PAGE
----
Still, there’s an important role for international relationships with Christians in other countries. Through such relationships we are reminded of the universal nature of the church and through such relationships we can cooperate with Christians in other countries in all sorts of ways. Grace’s membership includes people from England, Uganda, Kenya, Liberia, Barbados, and Jamaica. Just this past Sunday an African family recently relocated to Madison from another city in Wisconsin visited Grace. How will our congregation be affected by the Primates’ decision today?

The Marriage Mess in the Episcopal Church

I haven’t blogged on issues around marriage and same sex blessings in the run-up to General Convention, for a couple of reasons. First, I found it difficult to wade through all of the materials and the extensive discussion around the various proposals. Second, knowing that the Supreme Court would weigh in on the issue of gay marriage in June, I suspected that its decision would have some impact on General Convention’s deliberations and I thought it best to wait and see.

Well, the Supreme Court has weighed in and yesterday, the House of Bishops weighed in as well. Yesterday, the bishops approved a number of things. They removed from the canons (church law) references to marriage that specified it is between a man and woman and they also approved for trial use beginning the First Sunday of Advent in 2015, two new marriage liturgies. Because they are “trial use,” they can only be used with the approval of the diocesan bishop. More details on the bishops’ actions are available here.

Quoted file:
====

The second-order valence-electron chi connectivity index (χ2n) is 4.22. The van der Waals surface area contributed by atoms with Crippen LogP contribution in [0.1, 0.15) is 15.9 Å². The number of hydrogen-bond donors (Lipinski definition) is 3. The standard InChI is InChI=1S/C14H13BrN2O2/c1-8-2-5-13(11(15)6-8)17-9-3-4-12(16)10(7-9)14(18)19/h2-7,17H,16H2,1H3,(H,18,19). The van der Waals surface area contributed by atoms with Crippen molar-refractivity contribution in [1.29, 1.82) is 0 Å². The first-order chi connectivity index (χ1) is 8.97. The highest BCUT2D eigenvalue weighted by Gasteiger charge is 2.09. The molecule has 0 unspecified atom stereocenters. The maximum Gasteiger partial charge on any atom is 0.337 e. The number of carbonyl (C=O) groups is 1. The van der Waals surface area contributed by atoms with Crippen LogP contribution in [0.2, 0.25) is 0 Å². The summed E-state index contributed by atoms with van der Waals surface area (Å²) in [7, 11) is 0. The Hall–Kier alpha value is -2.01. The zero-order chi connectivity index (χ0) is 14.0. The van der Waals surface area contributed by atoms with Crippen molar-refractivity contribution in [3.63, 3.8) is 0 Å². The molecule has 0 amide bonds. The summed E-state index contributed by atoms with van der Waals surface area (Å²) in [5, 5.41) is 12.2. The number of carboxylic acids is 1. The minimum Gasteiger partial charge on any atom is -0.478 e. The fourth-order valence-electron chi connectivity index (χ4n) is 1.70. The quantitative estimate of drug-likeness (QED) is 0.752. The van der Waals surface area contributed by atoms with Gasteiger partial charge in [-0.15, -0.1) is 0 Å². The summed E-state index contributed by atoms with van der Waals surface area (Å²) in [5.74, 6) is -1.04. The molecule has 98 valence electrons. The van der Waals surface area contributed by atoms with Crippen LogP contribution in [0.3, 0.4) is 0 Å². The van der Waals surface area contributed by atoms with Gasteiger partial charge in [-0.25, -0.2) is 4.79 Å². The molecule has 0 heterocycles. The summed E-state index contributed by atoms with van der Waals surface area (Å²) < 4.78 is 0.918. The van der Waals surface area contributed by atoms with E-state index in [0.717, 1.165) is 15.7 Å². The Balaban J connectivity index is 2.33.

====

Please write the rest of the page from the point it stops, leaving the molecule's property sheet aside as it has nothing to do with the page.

All of these resolutions will need to pass the House of Deputies, and the canonical changes will require approval at the next General Convention 2018. In the meantime, we’re left with at least two different liturgies, the possibility that dioceses will make different decisions about the use of those liturgies, and further strained relations within the Episcopal Church, the Anglican Communion, and with many other Christians.

Still, the bishops’ actions are significant. Given the speed with which gay marriage has become legal and accepted in our country, and given the extent to which it diverges from practice in the Christian tradition and traditional biblical interpretation, it’s worth considering carefully what affect these changes might have on the world-wide Anglican Communion and our relations with other Christians.  I’m even more concerned about the precedent this might set for how we will go about our theological and ethical reflection in the future; especially how all this might affect any future prayer book revision (an idea that seems to be getting increasing traction in the church). No doubt wiser minds than I have considered all this and have put their minds at ease.